Small claims courts primarily resolve relatively small monetary disputes. Lawsuits in small claims court are limited to between $3,000 and $10,000, depending on your state -- for your state's limit, see How Much Can I Sue For in Small Claims Court?. However, not all types of claims are allowed in small claims court, even if they fall within the dollar limit.
Common types of claims involve failure to repay a loan, fix a car or appliance properly, return a security deposit, or meet the terms of a service contract -- for example, properly remodel a kitchen or install a new roof.
In a few states, small claims courts may also rule on a limited range of other types of legal disputes, such as evictions or requests for the return of an item of property (called "restitution" in legal jargon).
When it comes to disputes involving money, you can usually file in small claims court based on any legal theory that is allowed in any other court -- for example, breach of contract, personal injury, intentional harm, or breach of warranty. Thus if you buy an expensive new "all-weather tent" and it leaks the first time you're out in a storm, you have the basics for a valid small claims suit based on breach of warranty. For information on gathering evidence for your case, see Offering Witness Testimony in Small Claims Court.
No matter where you live, you cannot use small claims court to file a divorce, guardianship, name change, or bankruptcy, or to ask for emergency relief such as an injunction to stop someone from doing an illegal act. And in some states, you also can't file a lawsuit based on libel, slander, or false arrest in small claims court.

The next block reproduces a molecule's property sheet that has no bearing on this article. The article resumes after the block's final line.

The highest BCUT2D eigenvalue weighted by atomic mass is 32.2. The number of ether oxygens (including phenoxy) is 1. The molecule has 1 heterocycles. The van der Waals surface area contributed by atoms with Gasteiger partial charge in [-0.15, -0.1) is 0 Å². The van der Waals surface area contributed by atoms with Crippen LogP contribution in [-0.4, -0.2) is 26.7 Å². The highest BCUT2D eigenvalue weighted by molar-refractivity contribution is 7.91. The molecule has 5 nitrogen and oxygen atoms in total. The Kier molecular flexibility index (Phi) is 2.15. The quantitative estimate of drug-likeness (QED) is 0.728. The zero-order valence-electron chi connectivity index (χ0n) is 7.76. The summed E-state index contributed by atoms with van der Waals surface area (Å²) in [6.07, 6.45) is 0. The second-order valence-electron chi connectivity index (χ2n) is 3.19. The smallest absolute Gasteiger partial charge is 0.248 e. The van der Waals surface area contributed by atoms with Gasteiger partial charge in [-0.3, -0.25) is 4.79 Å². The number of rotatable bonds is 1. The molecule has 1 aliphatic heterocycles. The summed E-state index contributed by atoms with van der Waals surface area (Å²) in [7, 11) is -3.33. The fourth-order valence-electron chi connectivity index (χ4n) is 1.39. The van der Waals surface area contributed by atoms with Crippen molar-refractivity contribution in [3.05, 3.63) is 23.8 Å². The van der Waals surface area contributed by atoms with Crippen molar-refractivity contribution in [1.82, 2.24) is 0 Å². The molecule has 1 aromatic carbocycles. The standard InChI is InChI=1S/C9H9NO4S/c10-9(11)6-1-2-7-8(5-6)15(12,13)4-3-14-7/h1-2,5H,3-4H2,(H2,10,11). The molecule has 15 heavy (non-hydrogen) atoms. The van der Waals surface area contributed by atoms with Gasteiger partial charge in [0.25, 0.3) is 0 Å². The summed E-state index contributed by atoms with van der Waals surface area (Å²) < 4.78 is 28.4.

In addition, lawsuits against the federal government, a federal agency, or even against a federal employee for actions relating to his or her employment cannot be brought in small claims court. Suits against the federal government normally must be filed in a federal district court or other federal court, such as the Tax Court or the Court of Claims. There are small claims procedures available only in federal Tax Court. (For more information, see Tax Court: The Small Case Division.)
To learn more about all aspects of taking a case to small claims court -- building a case, presenting evidence, what to expect -- get Everybody's Guide to Small Claims Court, by Ralph Warner (Nolo).